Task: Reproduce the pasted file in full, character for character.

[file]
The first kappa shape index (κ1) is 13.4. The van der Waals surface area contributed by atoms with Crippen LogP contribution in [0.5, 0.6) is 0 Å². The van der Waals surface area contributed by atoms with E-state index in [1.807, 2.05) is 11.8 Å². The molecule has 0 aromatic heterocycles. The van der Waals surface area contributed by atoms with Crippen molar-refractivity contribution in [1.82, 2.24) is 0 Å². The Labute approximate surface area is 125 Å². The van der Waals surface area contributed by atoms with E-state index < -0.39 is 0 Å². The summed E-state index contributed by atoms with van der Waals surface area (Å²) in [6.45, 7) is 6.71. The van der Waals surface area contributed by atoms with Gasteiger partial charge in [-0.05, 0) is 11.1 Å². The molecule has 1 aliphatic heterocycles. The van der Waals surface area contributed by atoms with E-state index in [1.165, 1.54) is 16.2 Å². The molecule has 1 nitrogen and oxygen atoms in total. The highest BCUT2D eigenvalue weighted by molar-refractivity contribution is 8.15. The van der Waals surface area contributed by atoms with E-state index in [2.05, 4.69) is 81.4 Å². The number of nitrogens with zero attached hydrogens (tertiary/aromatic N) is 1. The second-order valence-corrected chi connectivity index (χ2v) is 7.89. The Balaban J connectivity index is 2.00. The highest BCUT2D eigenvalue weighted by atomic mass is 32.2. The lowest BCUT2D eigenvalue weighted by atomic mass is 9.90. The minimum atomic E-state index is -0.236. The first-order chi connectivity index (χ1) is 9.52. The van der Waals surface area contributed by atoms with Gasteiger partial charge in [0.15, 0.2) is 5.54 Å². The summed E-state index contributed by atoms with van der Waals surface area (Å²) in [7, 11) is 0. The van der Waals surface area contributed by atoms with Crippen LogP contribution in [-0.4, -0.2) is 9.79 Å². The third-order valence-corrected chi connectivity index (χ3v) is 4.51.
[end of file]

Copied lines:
The first kappa shape index (κ1) is 13.4. The van der Waals surface area contributed by atoms with Crippen LogP contribution in [0.5, 0.6) is 0 Å². The van der Waals surface area contributed by atoms with E-state index in [1.807, 2.05) is 11.8 Å². The molecule has 0 aromatic heterocycles. The van der Waals surface area contributed by atoms with Crippen molar-refractivity contribution in [1.82, 2.24) is 0 Å². The Labute approximate surface area is 125 Å². The van der Waals surface area contributed by atoms with E-state index < -0.39 is 0 Å². The summed E-state index contributed by atoms with van der Waals surface area (Å²) in [6.45, 7) is 6.71. The van der Waals surface area contributed by atoms with Gasteiger partial charge in [-0.05, 0) is 11.1 Å². The molecule has 1 aliphatic heterocycles. The van der Waals surface area contributed by atoms with E-state index in [1.165, 1.54) is 16.2 Å². The molecule has 1 nitrogen and oxygen atoms in total. The highest BCUT2D eigenvalue weighted by molar-refractivity contribution is 8.15. The van der Waals surface area contributed by atoms with E-state index in [2.05, 4.69) is 81.4 Å². The number of nitrogens with zero attached hydrogens (tertiary/aromatic N) is 1. The second-order valence-corrected chi connectivity index (χ2v) is 7.89. The Balaban J connectivity index is 2.00. The highest BCUT2D eigenvalue weighted by atomic mass is 32.2. The lowest BCUT2D eigenvalue weighted by atomic mass is 9.90. The minimum atomic E-state index is -0.236. The first-order chi connectivity index (χ1) is 9.52. The van der Waals surface area contributed by atoms with Gasteiger partial charge in [0.15, 0.2) is 5.54 Å². The summed E-state index contributed by atoms with van der Waals surface area (Å²) in [7, 11) is 0. The van der Waals surface area contributed by atoms with Crippen LogP contribution in [-0.4, -0.2) is 9.79 Å². The third-order valence-corrected chi connectivity index (χ3v) is 4.51.